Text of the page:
What Mourad Lahlou has developed over the last decade and a half at his Michelin-starred San Francisco restaurant is nothing less than a new, modern Moroccan cuisine, inspired by memories, steeped in colorful stories, and informed by the tireless exploration of his curious mind. His book is anything but a dutifully “authentic” documentation of Moroccan home cooking. Yes, the great classics are all ...
What Mourad Lahlou has developed over the last decade and a half at his Michelin-starred San Francisco restaurant is nothing less than a new, modern Moroccan cuisine, inspired by memories, steeped in colorful stories, and informed by the tireless exploration of his curious mind. His book is anything but a dutifully “authentic” documentation of Moroccan home cooking. Yes, the great classics are all here—the basteeya, the couscous, the preserved lemons, and much more. But Mourad adapts them in stunningly creative ways that take a Moroccan idea to a whole new place. The 100-plus recipes, lavishly illustrated with food and location photography, and terrifically engaging text offer a rare blend of heat, heart, and palate.
Lahlou, chef and owner of the highly acclaimed San Francisco restaurant Aziza, was inspired by a large extended family, most notably his grandfather who fostered a love for food in the stalls of the Moroccan marketplace. Relocated in the U.S., Lahlou attempts to recreate from memory the beloved food of his childhood. By experimenting, he is able to replicate these meals with a twist—his own take on traditional Moroccan dishes that eventually become staples in his restaurant and are highlighted in this worthy collection. For food enthusiasts unfamiliar with Moroccan dishes, Lahlou includes a handy section on key ingredients and staples of the cuisine including balsamic cranberries, pickled green strawberries, preserved lemons, and more. Of special importance is couscous, which gets a chapter unto itself. He explains the culture surrounding this central ingredient, provides a buyer’s guide for those who buy commercially, and offers a lengthy section on how to roll and cook it at home. He also offers a wealth of recipes for appetizers, soups, breads including grilled flatbread and harissa rolls, fish, chicken, and lamb. Appealing side dishes include dry-fried okra with melted tomatoes, leek gratin, salt-roasted potatoes, and parsnip risotto. Lahlou provides an entertaining and appetizing guide to not only Moroccan dishes but the culture of Morocco as well and will introduce many readers to this intensely flavorful cuisine. (Oct.)
Lahlou, owner of Michelin-starred San Francisco restaurant Aziza, is a self-taught chef who turned to cooking out of homesickness for his native Morocco. His debut cookbook beautifully captures a culture, philosophy, and cuisine. The first section explains fundamentals including warqa (a pastry similar to phyllo) and hand-rolled couscous. Re-creating Lahlou's flavors takes patience and commitment; to make his Ras el Hanout spice blend, you'll need to gather, toast, grind, and blend 22 separate components. Given its complex recipes, this book will appeal the most to advanced home cooks, culinary professionals, and fans of Lahlou's restaurant. Lahlou's memories paired with Jones's handsome photographs make for evocative travel writing. Highly recommended.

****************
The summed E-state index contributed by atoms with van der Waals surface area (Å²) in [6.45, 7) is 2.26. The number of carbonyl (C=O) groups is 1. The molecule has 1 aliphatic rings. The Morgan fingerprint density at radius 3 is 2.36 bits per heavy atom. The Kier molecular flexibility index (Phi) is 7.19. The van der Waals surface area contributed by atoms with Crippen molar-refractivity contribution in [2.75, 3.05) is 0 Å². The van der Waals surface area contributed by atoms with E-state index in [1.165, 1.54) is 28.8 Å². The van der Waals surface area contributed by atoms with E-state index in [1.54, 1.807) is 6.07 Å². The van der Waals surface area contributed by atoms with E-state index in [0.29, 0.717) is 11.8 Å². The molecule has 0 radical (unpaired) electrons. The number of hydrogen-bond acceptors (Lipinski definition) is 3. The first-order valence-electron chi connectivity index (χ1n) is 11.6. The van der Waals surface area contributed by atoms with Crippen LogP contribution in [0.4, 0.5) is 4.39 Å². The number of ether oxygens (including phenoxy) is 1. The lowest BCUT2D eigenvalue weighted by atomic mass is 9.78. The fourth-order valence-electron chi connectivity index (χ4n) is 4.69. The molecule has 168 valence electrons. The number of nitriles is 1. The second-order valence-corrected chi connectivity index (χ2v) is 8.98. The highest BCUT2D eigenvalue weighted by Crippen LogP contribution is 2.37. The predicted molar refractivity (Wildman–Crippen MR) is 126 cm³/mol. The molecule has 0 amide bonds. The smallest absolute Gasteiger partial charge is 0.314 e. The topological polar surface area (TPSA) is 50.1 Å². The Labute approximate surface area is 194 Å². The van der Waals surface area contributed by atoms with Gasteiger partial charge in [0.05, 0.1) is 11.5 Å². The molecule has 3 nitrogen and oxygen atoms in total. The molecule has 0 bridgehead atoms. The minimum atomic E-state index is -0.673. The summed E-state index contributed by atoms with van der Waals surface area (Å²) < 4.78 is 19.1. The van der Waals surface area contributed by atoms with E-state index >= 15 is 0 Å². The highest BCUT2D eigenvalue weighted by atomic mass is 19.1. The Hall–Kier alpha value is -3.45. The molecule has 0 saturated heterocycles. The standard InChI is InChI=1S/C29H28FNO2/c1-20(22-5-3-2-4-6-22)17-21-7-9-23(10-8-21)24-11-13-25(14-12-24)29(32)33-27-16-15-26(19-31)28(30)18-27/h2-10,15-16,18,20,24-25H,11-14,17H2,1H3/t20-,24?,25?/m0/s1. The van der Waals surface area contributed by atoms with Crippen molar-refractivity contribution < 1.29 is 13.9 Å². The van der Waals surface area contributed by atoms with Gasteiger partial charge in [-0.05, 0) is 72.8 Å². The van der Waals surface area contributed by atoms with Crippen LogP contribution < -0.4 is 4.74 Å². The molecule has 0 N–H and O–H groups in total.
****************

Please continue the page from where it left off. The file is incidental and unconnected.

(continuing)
Authentic Moroccan cuisine as interpreted by one of America's up-and-coming young chefs. Many of the book's photos feature the handsome, tattooed author; perhaps he is deserving of such an homage: A self-taught chef who began cooking as a student in America because he was homesick for Morocco, Lahlou now owns the Michelin-starred San Francisco restaurant Aziza. Creating a cuisine he refers to as "New Moroccan," the recipes are unabashedly complicated and ingredient-heavy. As a California chef, the author writes about having to find a middle ground between fresh West Coast fare and the Moroccan propensity for heavy sauces and spices. However, he doesn't make too many allowances for the American pantry. He presents cooks with a text-heavy instruction manual of how to capture the true flavor of Moroccan cuisine, and includes tips for professional chefs as well as websites for ordering ingredients. He is exacting in his approach (he admits to firing chefs for grinding too many spices as a short cut) and goes so far as to offer an entire chapter on hand-rolling couscous. With such sections as "Dude, Preserved Lemons," however, this is far from a stuffy culinary manual. As precious (and precocious) as he may sound, Lahlou's recipes, when followed accurately, are exciting and deliciously new.
Arriving in California from Marrakesh in 1985 to go to college, a homesick young Mourad Lahlou began to channel memories of watching his mother and aunts as they prepared traditional Moroccan dishes at home. He started to cook for himself, then for friends, and then for friends of friends. He completed a master’s degree in macroeconomics, but the lure of the kitchen pulled him from his doctorate, and he opened his first restaurant, in San Rafael, California, in 1997. He then opened the decidedly modern Aziza, named after his mother, in San Francisco in 2001, to international acclaim. In 2009, he won Iron Chef America by the largest margin in the history of the show.